LAMB, Charles.

Tales from Shakespear. Designed for the use of young persons.

London: Printed for Thomas Hodgkins at the Juvenile Library.. 1807.

First edition, first issue. Two volumes. 12mo. 165x100mm. Vol. I. ix [], [2], 235, [1 with T. Davison imprint]. 10 engravings. Vol. II. [4], 261, [3pp. adverts with the Hanway Street address]. 10 engravings. Contemporary calf, spines with red morocco labels lettered in gilt and small round black labels numbered in gilt. At head of spine, in gilt, is the Pelican of Mercy and the motto, "Pandite Coelestes Fortae". This is the crest of James Gibson of Ingliston, Writer to the Signet whose armorial bookplate is on the front pastedowns. Also with the label of Donald and Mary Hyde, who formed one of the great libraries of eighteenth-century literature and whose Samuel Johnson collection was donated to the Houghton Library at Harvard. Slight split to the head of joint with upper boards and corners a little bumped. Housed in a custom-made box. Internally very good but with some foxing, heavy to a few leaves in volume two. The illustrations (although unsigned and unattributed, they are almost certainly by the Irish artist William Mulready). An extremely nice copy of the rare first issue in a smart contemporary binding.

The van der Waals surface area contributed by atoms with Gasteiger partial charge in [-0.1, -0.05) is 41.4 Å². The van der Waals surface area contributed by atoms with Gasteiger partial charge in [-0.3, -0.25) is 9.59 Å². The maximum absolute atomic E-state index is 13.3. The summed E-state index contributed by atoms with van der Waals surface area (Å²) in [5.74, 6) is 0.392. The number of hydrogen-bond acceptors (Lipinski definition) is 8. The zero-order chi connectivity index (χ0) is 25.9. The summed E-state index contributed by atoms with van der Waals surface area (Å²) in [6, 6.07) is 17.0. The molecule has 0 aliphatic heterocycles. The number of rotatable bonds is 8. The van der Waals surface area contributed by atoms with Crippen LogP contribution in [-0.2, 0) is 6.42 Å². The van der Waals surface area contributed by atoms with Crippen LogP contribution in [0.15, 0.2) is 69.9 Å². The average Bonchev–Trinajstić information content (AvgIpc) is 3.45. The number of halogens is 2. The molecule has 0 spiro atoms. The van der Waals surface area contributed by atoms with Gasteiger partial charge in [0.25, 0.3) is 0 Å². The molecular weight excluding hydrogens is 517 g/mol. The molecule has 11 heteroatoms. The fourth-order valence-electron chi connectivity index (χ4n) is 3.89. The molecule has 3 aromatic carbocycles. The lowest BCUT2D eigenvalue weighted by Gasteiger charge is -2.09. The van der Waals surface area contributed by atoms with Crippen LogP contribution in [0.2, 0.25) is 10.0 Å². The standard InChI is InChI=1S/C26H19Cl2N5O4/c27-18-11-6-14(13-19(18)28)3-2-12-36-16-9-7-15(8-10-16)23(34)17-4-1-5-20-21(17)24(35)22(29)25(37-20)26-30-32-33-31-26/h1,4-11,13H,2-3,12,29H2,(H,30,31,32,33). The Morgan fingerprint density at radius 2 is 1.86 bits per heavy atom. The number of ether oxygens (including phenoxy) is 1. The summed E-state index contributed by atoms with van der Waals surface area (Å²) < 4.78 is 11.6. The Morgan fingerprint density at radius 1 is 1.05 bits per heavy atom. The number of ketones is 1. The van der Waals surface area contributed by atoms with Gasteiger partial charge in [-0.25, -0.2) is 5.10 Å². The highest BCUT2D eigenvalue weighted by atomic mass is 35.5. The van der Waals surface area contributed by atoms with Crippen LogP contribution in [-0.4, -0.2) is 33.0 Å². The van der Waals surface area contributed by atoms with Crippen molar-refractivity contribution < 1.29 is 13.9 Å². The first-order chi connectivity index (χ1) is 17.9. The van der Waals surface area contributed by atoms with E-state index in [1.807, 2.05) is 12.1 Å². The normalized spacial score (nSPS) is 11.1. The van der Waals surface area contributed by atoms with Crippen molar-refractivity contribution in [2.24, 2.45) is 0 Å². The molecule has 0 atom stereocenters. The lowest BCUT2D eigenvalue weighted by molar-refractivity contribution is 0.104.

With Mary providing the adaptations of the comedies and Charles the tragedies (the history plays and Roman plays were not adapted), Tales from Shakespear was one of the most popular books of the nineteenth century and the first to present Shakespeare's plays in a form suitable for children. Its popularity did much to broaden Shakespeare's appeal and ensure the flowering of his Victorian cult. The title page shows Charles Lamb as the sole author, Mary's contribution going unacknowledged until the seventh edition in 1838. A strange omission given that the book was published by William Godwin (Thomas Hodgkins was employed to run The Juvenile Library) whose strong-minded wife must, one would imagine, have lobbied for Mary's work to have been recognised.

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